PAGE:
Are Naltrexone Implants Safe?
Based on our experience, yes. FDA-approved pharmacists manufacture the implant containing FDA-approved Naltrexone for each individual patient in FDA-approved facilities while maintaining the highest pharmaceutical quality standards. The Naltrexone 100% biodegradable pellets themselves have not yet been cleared by the FDA. but Naltrexone itself had been FDA-approved for over 30 years. Initial studies suggested that, in rare cases, it could cause additional liver problems in patients with acute liver disease such as hepatitis, but in practice it has been extremely well tolerated by most patients.
Patients receiving the pellets obviously can expect slight bruising and discomfort for a short time after the simple outpatient procedure. There is also a very small risk of post procedure infection but this has not occurred in any of our patients. If a Naltrexone program is started before the patient has significantly detoxed from the opioids, the pellet will cause severe opioid withdrawal symptoms. Worth noting, is if a patient on naltrexone therapy were in an accident where narcotic medicines are normally used for pain relief, the narcotics would have no effect.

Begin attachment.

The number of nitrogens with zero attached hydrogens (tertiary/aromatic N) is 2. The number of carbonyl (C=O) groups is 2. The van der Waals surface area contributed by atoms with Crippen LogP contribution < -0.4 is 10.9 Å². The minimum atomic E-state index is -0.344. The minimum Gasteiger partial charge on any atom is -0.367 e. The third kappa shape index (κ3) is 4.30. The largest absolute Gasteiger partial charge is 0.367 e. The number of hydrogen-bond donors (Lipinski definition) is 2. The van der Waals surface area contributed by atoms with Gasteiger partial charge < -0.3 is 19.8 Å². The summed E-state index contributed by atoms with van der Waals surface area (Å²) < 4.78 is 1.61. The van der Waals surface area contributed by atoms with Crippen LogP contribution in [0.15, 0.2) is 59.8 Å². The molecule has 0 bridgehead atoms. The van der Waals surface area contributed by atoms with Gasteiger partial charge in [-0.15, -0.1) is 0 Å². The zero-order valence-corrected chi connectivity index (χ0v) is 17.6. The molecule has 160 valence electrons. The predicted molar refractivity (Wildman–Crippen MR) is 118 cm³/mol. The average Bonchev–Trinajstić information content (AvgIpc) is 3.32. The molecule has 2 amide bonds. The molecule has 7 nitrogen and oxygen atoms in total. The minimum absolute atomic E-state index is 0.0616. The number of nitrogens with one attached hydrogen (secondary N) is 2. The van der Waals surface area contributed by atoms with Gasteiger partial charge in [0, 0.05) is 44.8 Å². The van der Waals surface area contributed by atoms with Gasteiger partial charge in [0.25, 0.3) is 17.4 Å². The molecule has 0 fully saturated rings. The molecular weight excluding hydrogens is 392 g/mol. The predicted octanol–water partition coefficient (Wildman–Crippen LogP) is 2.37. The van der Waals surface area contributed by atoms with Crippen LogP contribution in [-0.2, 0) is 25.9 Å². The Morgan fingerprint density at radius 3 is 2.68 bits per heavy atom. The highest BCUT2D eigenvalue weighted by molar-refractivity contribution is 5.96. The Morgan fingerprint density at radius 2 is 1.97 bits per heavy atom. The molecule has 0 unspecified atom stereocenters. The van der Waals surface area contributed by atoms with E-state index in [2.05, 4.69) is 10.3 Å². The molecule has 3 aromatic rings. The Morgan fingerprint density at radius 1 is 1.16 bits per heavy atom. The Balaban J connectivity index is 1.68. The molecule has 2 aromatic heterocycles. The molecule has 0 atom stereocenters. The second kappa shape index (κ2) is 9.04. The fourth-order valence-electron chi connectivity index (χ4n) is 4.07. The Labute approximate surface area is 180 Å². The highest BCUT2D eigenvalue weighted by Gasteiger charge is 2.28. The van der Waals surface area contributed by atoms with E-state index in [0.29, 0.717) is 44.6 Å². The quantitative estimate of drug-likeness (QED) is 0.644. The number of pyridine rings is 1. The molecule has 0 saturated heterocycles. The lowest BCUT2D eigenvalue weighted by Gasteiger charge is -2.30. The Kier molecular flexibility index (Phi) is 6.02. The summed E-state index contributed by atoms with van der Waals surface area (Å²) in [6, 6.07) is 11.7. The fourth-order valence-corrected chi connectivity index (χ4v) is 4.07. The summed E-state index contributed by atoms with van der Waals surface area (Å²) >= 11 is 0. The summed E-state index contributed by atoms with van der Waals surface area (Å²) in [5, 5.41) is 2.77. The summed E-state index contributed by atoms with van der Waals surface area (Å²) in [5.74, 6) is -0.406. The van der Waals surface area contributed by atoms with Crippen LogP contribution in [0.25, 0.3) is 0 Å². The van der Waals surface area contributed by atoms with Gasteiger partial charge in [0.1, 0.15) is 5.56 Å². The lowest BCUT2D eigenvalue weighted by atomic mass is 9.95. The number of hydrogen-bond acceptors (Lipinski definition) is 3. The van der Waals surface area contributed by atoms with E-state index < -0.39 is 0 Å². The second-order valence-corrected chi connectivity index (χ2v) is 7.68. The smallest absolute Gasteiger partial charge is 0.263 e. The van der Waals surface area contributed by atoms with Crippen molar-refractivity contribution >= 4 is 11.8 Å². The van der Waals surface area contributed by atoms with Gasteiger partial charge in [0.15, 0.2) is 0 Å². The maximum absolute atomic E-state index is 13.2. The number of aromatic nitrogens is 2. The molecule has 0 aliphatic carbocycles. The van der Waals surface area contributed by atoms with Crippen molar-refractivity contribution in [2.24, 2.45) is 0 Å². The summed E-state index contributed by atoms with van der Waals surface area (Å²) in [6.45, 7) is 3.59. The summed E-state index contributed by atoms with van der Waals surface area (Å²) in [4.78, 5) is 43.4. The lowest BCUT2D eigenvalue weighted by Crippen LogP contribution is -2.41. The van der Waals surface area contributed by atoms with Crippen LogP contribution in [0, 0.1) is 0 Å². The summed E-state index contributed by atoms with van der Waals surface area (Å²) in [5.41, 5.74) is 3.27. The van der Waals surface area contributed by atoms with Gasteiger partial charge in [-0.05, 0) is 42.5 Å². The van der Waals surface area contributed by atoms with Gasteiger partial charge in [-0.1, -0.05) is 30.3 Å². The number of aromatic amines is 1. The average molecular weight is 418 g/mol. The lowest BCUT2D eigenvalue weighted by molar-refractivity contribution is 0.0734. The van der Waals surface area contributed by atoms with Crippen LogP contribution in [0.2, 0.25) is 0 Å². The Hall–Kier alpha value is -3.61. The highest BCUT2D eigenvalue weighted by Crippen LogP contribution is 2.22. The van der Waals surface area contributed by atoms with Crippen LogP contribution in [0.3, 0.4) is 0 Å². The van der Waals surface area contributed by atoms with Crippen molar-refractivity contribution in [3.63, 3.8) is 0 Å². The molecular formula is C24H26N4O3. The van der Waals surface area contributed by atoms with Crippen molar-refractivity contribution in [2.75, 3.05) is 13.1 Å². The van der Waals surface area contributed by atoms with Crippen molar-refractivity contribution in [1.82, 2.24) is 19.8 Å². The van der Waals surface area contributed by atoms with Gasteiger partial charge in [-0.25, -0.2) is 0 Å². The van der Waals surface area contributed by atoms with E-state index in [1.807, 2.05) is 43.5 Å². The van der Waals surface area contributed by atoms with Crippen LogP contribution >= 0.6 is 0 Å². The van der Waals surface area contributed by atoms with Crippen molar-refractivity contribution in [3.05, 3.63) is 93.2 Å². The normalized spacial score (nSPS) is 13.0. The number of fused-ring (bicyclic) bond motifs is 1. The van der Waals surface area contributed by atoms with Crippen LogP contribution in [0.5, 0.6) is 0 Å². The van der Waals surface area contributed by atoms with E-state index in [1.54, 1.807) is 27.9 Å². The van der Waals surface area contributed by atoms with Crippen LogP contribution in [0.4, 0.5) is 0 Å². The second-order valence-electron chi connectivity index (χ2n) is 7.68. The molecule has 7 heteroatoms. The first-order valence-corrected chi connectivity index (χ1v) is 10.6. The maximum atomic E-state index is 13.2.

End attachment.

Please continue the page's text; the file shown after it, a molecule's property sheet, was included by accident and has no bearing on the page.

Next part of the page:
Should the patient be injured after the procedure and require analgesia (pain medications), they must inform the doctor that he is on naltrexone maintenance therapy so an alternative medication may be prescribed. Because the patient may be involved in an accident or some other occurrence that renders him unable to inform the doctor that he is on the medication, it is recommended that they wear a Medic-Alert tag which advises the doctor that the patient is receiving naltrexone maintenance therapy.
If patients try to override the blocking effects of naltrexone and abuse narcotics they have a very unpredictable and dangerous risk of a fatal overdose. Patients also need to be especially careful after the implant wears off because they no longer have a tolerance for the drug. The same amount of drug previously used after a period of abstinence can be fatal.
How Does Naltrexone compare with Opioid Maintenance Therapy (OMT) Drugs such as Methadone, Suboxone®, and Subutex®?